News Article

News Article

‘We Are What We Are': Exclusive Report from the Set


Shot mostly in the small towns of Andes, Bovina, and Halcottsville in upstate New York, We Are What We Are quickly established itself as horror for grown-ups.  On day one of the shoot we were in a vast, dank cave.  Shackled to the rock wall was a woman stripped of all her clothing... and of much of her flesh.  By the end of week one, a bloated corpse was pulled out of the water, a throat slit open, and human meat was devoured around a campfire.  Anyone looking for safe, fluffy, PG-13 horror best move along.  However, We Are What We Are is not an empty-headed gore-fest, either.  It is written and directed for maximum drama, acted for maximum intensity, and shot for maximum atmosphere.

Director Jim Mickle ferociously sunk his claws into the horror scene first with his low-budget, high-impact feature film debut, Mulberry Street (2006).  The movie told the nasty tale of a mysterious rat-carried virus turning Manhattan residents into bloodthirsty, zombie-like killers.  Mickle co-wrote the film with Nick Damici (In the Cut, World Trade Center), who also played the leading role.

While Mulberry Street was rooted in gritty, grimy urban claustrophobia, Mickle’s next film Stake Land took us on a journey through eerily quiet countryside and battered scraps of civilization in a post-apocalyptic world.  In the wake of a vampire epidemic bringing the United States crumbling down, a father/son bond germinates after a skilled vamp slayer (Nick Damici) saves a teen’s life (Connor Paolo of television’s Gossip Girl).  Stake Land was a road trip film meshed with a western, and wrapped up in a vicious horror movie.  Also co-written by Mickle and Damici, Stake Land received glowing reviews and much horror fan adoration.

Not one to settle into a rut, Jim Mickle has shifted gears again to deliver a whole new flavor of twisted horror.  His new film, We Are What We Are is about a terrible flood that decimates a community.  The wild waters wash up clues that lead the authorities closer and closer to the cannibalistic Parker family.

We Are What We Are is the American “reimagining” of the Mexican film Somos Lo Que Hay (2010), directed by Jorge Michel Grau.  Mickle’s version plucks certain plot threads and thematic elements from the original Mexican film, but Mickle’s is far from a shot-for-shot remake.  He has broadened the story to include much more of the community in which the cannibalistic family lives; and, while the flood is a major element throughout Mickle’s film, not a drop of it exists in the Mexican original.

There was very much a “Stake Land Reunion” feel on the set of We Are What We Are.  Mickle has again co-written the script with Damici, who plays a supporting role.  Ryan Samul, cinematographer on both Mulberry Street and Stake Land was back behind the camera.  Producer Linda Moran, special effects artists Brian Spears and Pete Gerner, costume designer Liz Vastola, and numerous other Stake Land veterans (including me) were back on set.  Actors returning to work again with Mickle included Kelly McGillis (Top Gun, Witness) and Larry Fessenden (Habit).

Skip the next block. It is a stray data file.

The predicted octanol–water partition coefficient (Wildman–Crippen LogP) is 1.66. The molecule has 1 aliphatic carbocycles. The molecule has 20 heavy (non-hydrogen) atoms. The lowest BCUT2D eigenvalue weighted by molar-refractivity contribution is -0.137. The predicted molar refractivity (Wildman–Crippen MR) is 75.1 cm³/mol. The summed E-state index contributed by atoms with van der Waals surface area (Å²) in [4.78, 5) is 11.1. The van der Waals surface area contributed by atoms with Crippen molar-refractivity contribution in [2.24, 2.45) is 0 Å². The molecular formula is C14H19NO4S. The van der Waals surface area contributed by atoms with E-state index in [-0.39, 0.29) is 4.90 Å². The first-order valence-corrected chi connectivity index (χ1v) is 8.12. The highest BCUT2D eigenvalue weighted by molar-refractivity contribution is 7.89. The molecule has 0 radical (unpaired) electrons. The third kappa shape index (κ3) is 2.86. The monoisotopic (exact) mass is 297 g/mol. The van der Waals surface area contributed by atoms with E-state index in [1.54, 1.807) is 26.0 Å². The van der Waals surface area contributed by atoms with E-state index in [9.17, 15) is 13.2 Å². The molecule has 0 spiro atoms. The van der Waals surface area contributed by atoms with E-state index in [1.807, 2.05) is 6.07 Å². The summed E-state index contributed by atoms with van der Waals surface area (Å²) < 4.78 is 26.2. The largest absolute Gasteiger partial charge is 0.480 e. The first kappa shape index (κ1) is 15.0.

The We Are What We Are leading actors formed a unique and fascinating ensemble.  Bill Sage (HBO’s Boardwalk Empire) wears the blood-splattered pants in the family as the father, Frank Parker.  Kassie DePaiva (Evil Dead 2, ABC’s One Life To Live) plays the flesh-eating family’s matriarch.  The Parker sisters are played by Ambyr Childers (Playback, The Master) and Julia Garner (Martha Marcy May Marlene, Electrik Children).  Kurt and Goldie’s offspring Wyatt Russell (Cowboys And Aliens) plays a young, green deputy working his way through the ghastly case.  Genre film favorite Michael Parks (Red State, Planet Terror) is community pillar Doc Barrow.  McGillis plays Marge, a nosey neighbor who soon finds the Parker family’s bloodshed at her own front door.

Brutal storms and devastating flooding are major components of the plot.  Therefore, starting on day one of the We Are What We Are shoot, water was everywhere.  Usually both cast and crew were working in thigh-deep water or getting soaked by rain towers.  Rubber waders and rain ponchos were common uniform for the crew.  Cameras and gear were often seen wrapped in plastic.  Wardrobe, hair, and makeup departments agonized over continuity as actors routinely got drenched.  Making things worse – and at times dangerous – were the cold nights in upstate New York.  The plummeting temperatures made things uncomfortable for those of us who stayed dry - I’m sure the chill inflicted much worse suffering upon the soaking-wet actors.

We Are What We Are is an ambitious movie, a project that is attempting to accomplish much more than your average independent film.  What pulled this project through when resources were limited and days of shooting finite, was the tenacity of Mickle and his team.  Long hours, grueling workloads, and high stress combined to test the limits of the director, cast, and crew.  However, their resolve to make the best film possible was unshaken.

The final day of shooting was in a subterranean tunnel that had been constructed on a soundstage.  It was a long last day, starting mid-afternoon and ending at around 9 a.m. the next morning.  When wrap was finally called, director Mickle looked both exhausted and thrilled.  He and his cast and crew had pulled it off.  

Mickle is now submerged in post-production, preparing for us a delectable feast of unique, unsettling, blood (and rain) soaked horror.  Grab a fork and get ready to dive in…